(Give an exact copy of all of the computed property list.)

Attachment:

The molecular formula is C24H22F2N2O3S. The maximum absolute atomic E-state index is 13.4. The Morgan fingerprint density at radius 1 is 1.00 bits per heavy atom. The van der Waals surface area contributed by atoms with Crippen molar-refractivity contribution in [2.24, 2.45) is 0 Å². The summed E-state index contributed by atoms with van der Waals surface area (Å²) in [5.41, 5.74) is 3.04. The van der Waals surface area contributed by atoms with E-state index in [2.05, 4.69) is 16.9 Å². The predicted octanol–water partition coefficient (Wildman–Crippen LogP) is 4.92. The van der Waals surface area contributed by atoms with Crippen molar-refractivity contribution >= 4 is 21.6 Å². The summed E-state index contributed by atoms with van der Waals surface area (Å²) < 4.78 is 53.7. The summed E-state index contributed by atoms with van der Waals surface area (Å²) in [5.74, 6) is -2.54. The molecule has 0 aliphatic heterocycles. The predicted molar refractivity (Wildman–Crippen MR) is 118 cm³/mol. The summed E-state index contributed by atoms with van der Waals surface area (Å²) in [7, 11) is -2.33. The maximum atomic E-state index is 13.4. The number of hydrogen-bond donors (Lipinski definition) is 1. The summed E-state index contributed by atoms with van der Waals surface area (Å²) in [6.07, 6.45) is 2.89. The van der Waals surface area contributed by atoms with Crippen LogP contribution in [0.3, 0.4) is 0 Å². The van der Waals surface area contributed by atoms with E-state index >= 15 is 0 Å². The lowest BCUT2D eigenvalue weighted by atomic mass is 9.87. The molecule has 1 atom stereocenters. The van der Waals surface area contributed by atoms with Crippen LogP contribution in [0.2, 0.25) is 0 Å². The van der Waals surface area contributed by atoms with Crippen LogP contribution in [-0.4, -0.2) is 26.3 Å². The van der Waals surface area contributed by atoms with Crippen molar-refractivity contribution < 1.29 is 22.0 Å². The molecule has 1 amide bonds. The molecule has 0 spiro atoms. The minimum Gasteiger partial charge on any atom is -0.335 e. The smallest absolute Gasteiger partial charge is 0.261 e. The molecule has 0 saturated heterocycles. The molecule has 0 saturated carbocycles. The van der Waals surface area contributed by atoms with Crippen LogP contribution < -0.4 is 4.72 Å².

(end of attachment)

The molecular formula is C24H22F2N2O3S. The maximum absolute atomic E-state index is 13.4. The Morgan fingerprint density at radius 1 is 1.00 bits per heavy atom. The van der Waals surface area contributed by atoms with Crippen molar-refractivity contribution in [2.24, 2.45) is 0 Å². The summed E-state index contributed by atoms with van der Waals surface area (Å²) in [5.41, 5.74) is 3.04. The van der Waals surface area contributed by atoms with E-state index in [2.05, 4.69) is 16.9 Å². The predicted octanol–water partition coefficient (Wildman–Crippen LogP) is 4.92. The van der Waals surface area contributed by atoms with Crippen molar-refractivity contribution >= 4 is 21.6 Å². The summed E-state index contributed by atoms with van der Waals surface area (Å²) < 4.78 is 53.7. The summed E-state index contributed by atoms with van der Waals surface area (Å²) in [5.74, 6) is -2.54. The molecule has 0 aliphatic heterocycles. The predicted molar refractivity (Wildman–Crippen MR) is 118 cm³/mol. The summed E-state index contributed by atoms with van der Waals surface area (Å²) in [7, 11) is -2.33. The maximum atomic E-state index is 13.4. The number of hydrogen-bond donors (Lipinski definition) is 1. The summed E-state index contributed by atoms with van der Waals surface area (Å²) in [6.07, 6.45) is 2.89. The van der Waals surface area contributed by atoms with Crippen LogP contribution in [0.3, 0.4) is 0 Å². The van der Waals surface area contributed by atoms with E-state index >= 15 is 0 Å². The lowest BCUT2D eigenvalue weighted by atomic mass is 9.87. The molecule has 1 atom stereocenters. The van der Waals surface area contributed by atoms with Crippen LogP contribution in [0.2, 0.25) is 0 Å². The van der Waals surface area contributed by atoms with Crippen LogP contribution in [-0.4, -0.2) is 26.3 Å². The van der Waals surface area contributed by atoms with Crippen molar-refractivity contribution < 1.29 is 22.0 Å². The molecule has 1 amide bonds. The molecule has 0 spiro atoms. The minimum Gasteiger partial charge on any atom is -0.335 e. The smallest absolute Gasteiger partial charge is 0.261 e. The molecule has 0 saturated heterocycles. The molecule has 0 saturated carbocycles. The van der Waals surface area contributed by atoms with Crippen LogP contribution < -0.4 is 4.72 Å².